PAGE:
MGB Engine Interchange (Chris Nowlan)

One of the most frequently asked questions our sales department receives concerns the interchangeability of MGB engines. It seems that, while many owners are interested in fitting earlier, higher horsepower engines to their late MGBs, others are interested in installing later, low-mileage engines to their early cars.

MGB engines were produced in five basic variations for the US market. The English home market MGBs were also fitted with five basic variations which generally changed at the same time as American market engines. The major difference between English and American market engines relates to the post-1968 Federal engines that were fitted with increasing amounts of pollution control equipment.

The original MGB engine incorporated only three main bearings and was fitted to 1963 and ’64 model year cars. These engines utilized a mechanical drive for the tachometer which was fitted to the back of the camshaft. The rear crankshaft oil seal was of the oil slinger variety and was prone to excessive leakage after high mileage. The only cure for this problem is to line-bore the bearing saddle to restore the proper dimensions of the oil sealing surface. The early 18G and GA pilot shaft bushing is considerably smaller than late MGB bushings. These engines cannot be mated to post-’65 gearboxes. However, later five-main 18 GB engines can be fitted to these early cars by fitting a custom-made steel bushing in the crankshaft, sized to accept the early bronze pilot bushing. The 1963-’64 18 G and GA engines produce 95 horse power and were favored by performance-minded enthusiasts for many years, due to their somewhat more free revving ability, compared to the five main engines. The three main bearing cranks were not overly prone to cracking, as is evidenced by the fact that a fair number of the first 48,000 MGBs still survive with their original engines.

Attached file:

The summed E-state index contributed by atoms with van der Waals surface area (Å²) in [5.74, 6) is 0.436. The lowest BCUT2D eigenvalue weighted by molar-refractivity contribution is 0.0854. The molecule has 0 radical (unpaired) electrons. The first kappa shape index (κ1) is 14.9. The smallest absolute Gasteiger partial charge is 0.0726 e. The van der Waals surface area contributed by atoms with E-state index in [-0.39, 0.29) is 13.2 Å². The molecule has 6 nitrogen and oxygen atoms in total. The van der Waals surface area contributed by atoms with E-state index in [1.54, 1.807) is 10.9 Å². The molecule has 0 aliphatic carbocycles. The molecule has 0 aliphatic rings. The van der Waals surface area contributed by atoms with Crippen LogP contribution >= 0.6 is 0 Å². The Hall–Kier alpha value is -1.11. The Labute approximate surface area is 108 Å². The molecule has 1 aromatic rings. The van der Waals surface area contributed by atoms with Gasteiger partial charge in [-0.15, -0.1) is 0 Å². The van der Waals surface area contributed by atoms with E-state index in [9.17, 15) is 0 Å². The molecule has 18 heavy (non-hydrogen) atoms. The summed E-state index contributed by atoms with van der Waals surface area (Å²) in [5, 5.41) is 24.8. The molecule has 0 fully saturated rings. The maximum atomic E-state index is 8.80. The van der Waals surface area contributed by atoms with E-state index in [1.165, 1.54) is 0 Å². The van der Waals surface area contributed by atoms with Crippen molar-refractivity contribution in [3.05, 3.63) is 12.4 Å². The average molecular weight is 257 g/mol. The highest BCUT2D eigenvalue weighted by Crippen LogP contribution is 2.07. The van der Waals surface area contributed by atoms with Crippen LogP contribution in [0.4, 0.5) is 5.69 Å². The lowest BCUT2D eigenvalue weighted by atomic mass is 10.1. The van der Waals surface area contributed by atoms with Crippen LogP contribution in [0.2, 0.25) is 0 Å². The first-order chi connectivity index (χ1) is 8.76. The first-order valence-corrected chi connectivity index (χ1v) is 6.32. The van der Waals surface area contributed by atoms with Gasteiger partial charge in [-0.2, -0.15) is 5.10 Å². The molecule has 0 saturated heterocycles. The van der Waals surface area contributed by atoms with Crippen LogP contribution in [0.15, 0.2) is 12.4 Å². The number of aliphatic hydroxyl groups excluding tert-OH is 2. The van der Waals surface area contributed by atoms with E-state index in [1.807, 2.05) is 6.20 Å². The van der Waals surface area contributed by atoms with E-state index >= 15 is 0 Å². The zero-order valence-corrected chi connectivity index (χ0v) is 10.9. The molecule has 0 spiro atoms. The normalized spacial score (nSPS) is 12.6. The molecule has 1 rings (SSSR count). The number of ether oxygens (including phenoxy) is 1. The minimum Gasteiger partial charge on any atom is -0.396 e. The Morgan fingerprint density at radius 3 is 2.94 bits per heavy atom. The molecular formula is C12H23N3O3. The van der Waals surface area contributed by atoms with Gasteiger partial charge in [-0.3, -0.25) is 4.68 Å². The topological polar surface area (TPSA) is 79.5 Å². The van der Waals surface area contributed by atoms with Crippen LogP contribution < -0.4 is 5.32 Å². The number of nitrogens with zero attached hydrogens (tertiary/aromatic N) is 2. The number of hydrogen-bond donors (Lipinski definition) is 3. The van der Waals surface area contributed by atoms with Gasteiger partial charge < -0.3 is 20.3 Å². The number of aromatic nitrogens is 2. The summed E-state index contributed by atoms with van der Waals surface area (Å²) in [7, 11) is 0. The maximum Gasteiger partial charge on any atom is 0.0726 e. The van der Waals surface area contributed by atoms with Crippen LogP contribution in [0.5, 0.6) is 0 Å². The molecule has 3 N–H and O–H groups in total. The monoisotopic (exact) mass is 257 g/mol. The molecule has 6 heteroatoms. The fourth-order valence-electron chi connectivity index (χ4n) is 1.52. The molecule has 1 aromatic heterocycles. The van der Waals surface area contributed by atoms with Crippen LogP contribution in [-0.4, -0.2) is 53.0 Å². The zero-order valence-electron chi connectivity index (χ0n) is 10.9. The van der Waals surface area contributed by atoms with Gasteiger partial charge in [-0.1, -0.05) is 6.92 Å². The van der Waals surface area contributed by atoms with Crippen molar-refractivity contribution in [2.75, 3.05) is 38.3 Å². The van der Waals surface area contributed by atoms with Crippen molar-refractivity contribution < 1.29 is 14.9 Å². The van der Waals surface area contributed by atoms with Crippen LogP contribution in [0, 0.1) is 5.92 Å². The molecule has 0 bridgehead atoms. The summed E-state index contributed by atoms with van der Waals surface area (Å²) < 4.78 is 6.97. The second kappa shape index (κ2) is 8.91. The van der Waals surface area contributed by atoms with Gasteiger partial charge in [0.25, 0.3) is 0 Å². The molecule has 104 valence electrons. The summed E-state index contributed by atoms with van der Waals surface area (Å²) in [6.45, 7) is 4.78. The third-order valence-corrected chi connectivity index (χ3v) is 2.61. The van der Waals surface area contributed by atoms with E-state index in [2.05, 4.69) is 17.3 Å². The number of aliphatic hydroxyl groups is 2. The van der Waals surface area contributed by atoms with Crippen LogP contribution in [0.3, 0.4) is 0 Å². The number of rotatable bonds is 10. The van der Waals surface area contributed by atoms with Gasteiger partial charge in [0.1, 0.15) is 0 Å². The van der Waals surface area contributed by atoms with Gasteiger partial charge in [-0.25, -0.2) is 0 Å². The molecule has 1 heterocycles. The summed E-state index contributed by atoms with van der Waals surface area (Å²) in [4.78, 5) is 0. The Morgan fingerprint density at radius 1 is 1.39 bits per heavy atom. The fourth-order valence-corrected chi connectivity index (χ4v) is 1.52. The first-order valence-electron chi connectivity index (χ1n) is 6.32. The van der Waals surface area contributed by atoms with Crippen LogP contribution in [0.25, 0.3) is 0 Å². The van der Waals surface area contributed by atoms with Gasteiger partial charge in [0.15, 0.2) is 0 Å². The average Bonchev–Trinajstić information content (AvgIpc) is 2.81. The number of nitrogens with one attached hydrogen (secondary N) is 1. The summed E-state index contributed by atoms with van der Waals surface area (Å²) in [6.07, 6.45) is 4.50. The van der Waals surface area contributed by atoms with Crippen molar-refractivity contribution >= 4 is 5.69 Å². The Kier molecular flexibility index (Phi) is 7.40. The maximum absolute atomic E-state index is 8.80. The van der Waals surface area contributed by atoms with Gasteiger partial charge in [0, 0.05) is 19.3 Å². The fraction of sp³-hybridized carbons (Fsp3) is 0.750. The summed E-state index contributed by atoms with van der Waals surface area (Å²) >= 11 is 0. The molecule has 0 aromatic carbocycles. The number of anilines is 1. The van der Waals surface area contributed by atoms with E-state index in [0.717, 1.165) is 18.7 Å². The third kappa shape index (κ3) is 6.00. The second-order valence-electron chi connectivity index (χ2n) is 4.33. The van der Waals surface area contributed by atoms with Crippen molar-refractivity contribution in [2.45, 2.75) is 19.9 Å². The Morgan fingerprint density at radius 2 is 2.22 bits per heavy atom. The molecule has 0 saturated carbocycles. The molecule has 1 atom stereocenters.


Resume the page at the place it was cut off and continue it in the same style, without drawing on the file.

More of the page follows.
The 18GB engines as fitted to all MGBs for the 1965-’67 model years were the first of the five-main engines. Improvements for these engines included modern rear oil seals and fitting a P.C.V. valve to the intake manifold (which was only a minor concession to the environment and didn’t affect engine performance). 18GB engines will bolt into all chrome bumpered MGBs using the previously mentioned pilot shaft bush, when mating to an early gearbox intended for a three main engine, and using the 5-main flywheel. These engines were not fitted with pollution equipment for either the US or English market.

The third major variant was fitted from 1968 -’71. The US versions were referred to as 18GF, 18GH, 18GJ, 18GK types, while the English market versions during this period were known as 18GD or 18GG types. All of these types incorporated minor refinements of the original 18GB five main engines. Once again the English versions were non-pollution equipped and continued to produce approximately 95 H.P. American market 18 GF engines produced a respectable 92 H.P., the 3 H.P. loss being attributed to the energy required to drive the air pump fitted since 1968. From 1969 all American market engines were fitted with 8,0:1 pistons which further lowered power output but reduced nitrous oxide levels. The lower compression ratio pistons had a further advantage of being able to better cope with the more readily available low octane gasoline, without problems of detonation or running-on. Cam shaft profiles through 1972 remained unchanged from earlier specifications.